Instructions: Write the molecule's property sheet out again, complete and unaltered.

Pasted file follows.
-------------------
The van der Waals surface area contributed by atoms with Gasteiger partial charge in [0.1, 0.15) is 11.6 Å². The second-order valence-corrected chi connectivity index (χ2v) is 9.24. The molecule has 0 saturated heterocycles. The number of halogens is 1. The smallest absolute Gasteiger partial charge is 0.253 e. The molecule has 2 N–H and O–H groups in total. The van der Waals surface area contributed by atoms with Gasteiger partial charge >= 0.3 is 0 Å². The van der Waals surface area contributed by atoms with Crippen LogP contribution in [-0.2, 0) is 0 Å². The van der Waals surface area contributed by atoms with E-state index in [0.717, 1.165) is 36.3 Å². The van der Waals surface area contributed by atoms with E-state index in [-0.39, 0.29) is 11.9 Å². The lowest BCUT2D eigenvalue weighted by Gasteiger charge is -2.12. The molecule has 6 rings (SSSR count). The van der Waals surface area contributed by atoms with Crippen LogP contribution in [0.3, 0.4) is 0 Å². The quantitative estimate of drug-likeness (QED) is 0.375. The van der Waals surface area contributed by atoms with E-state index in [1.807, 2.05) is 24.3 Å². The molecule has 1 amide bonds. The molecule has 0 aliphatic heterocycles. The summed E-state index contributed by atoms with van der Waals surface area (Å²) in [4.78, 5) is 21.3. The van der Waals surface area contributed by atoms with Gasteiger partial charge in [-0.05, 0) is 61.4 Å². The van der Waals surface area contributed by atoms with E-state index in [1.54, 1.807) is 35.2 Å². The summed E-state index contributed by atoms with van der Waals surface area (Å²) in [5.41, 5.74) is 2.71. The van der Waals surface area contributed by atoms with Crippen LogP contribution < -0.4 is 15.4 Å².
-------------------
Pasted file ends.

The van der Waals surface area contributed by atoms with Gasteiger partial charge in [0.1, 0.15) is 11.6 Å². The second-order valence-corrected chi connectivity index (χ2v) is 9.24. The molecule has 0 saturated heterocycles. The number of halogens is 1. The smallest absolute Gasteiger partial charge is 0.253 e. The molecule has 2 N–H and O–H groups in total. The van der Waals surface area contributed by atoms with Gasteiger partial charge >= 0.3 is 0 Å². The van der Waals surface area contributed by atoms with Crippen LogP contribution in [-0.2, 0) is 0 Å². The van der Waals surface area contributed by atoms with E-state index in [0.717, 1.165) is 36.3 Å². The van der Waals surface area contributed by atoms with E-state index in [-0.39, 0.29) is 11.9 Å². The lowest BCUT2D eigenvalue weighted by Gasteiger charge is -2.12. The molecule has 6 rings (SSSR count). The van der Waals surface area contributed by atoms with Crippen LogP contribution in [0.3, 0.4) is 0 Å². The quantitative estimate of drug-likeness (QED) is 0.375. The van der Waals surface area contributed by atoms with E-state index in [1.807, 2.05) is 24.3 Å². The molecule has 1 amide bonds. The molecule has 0 aliphatic heterocycles. The summed E-state index contributed by atoms with van der Waals surface area (Å²) in [4.78, 5) is 21.3. The van der Waals surface area contributed by atoms with Gasteiger partial charge in [-0.05, 0) is 61.4 Å². The van der Waals surface area contributed by atoms with E-state index in [1.54, 1.807) is 35.2 Å². The summed E-state index contributed by atoms with van der Waals surface area (Å²) in [5.41, 5.74) is 2.71. The van der Waals surface area contributed by atoms with Crippen LogP contribution < -0.4 is 15.4 Å².